6 For because of this you also pay taxes, for the authorities are ministers of God, attending to this very thing.
7 Pay to all what is owed to them: taxes to whom taxes are owed, revenue to whom revenue is owed, respect to whom respect is owed, honor to whom honor is owed. – Romans 13:6-7
Paul’s again reflects what Jesus taught:
17 Tell us, then, what you think. Is it lawful to pay taxes to Caesar, or not?”
18 But Jesus, aware of their malice, said, “Why put me to the test, you hypocrites?
19 Show me the coin for the tax.” And they brought him a denarius.
20 And Jesus said to them, “Whose likeness and inscription is this?”
21 They said, “Caesar’s.” Then he said to them, “Therefore render to Caesar the things that are Caesar’s, and to God the things that are God’s.”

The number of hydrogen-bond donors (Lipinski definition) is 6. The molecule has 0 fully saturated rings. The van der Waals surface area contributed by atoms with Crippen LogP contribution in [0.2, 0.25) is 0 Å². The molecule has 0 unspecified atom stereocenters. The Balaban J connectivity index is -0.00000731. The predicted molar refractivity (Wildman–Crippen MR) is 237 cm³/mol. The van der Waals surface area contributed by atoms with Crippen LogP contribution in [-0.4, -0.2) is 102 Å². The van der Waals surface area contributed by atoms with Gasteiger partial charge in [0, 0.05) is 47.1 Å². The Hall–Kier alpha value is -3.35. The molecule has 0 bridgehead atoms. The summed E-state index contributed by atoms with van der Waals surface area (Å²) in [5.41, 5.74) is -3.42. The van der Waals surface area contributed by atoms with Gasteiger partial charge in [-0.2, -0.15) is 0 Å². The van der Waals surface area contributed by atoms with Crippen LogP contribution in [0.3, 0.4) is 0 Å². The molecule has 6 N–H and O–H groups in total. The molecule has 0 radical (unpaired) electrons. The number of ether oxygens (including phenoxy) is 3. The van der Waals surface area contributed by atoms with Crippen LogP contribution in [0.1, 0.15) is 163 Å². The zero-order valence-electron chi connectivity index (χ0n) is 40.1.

22 When they heard it, they marveled. And they left him and went away. – Matthew 22:17-22
Why are taxes such an issue. Well, in the first century Israel was under occupation by the Romans. The oppressing government would tax the people that were under their rule. The population understandably resented this. Rebels encouraged people to refuse to pay tax. Jesus calls his questioners hypocritical because it was their intention to catch him out. Either he agreed to tax and therefore submitted to Rome or he was against tax and was an enemy of Rome. He was neither. Jesus was the author of the authority the Romans possessed. He knew exactly why there were there. He also knew the hearts of the Jewish religious leaders. They were not putting God first in their lives. They put their power and reputation in the community first in their lives. Seeking the praise of men for themselves over the praise of God.
Benjamin Franklin is supposed to have said that the two certainties in life are death and taxes. Jesus had the answer for both. Pay taxes and believe in Him to receive resurrection from death.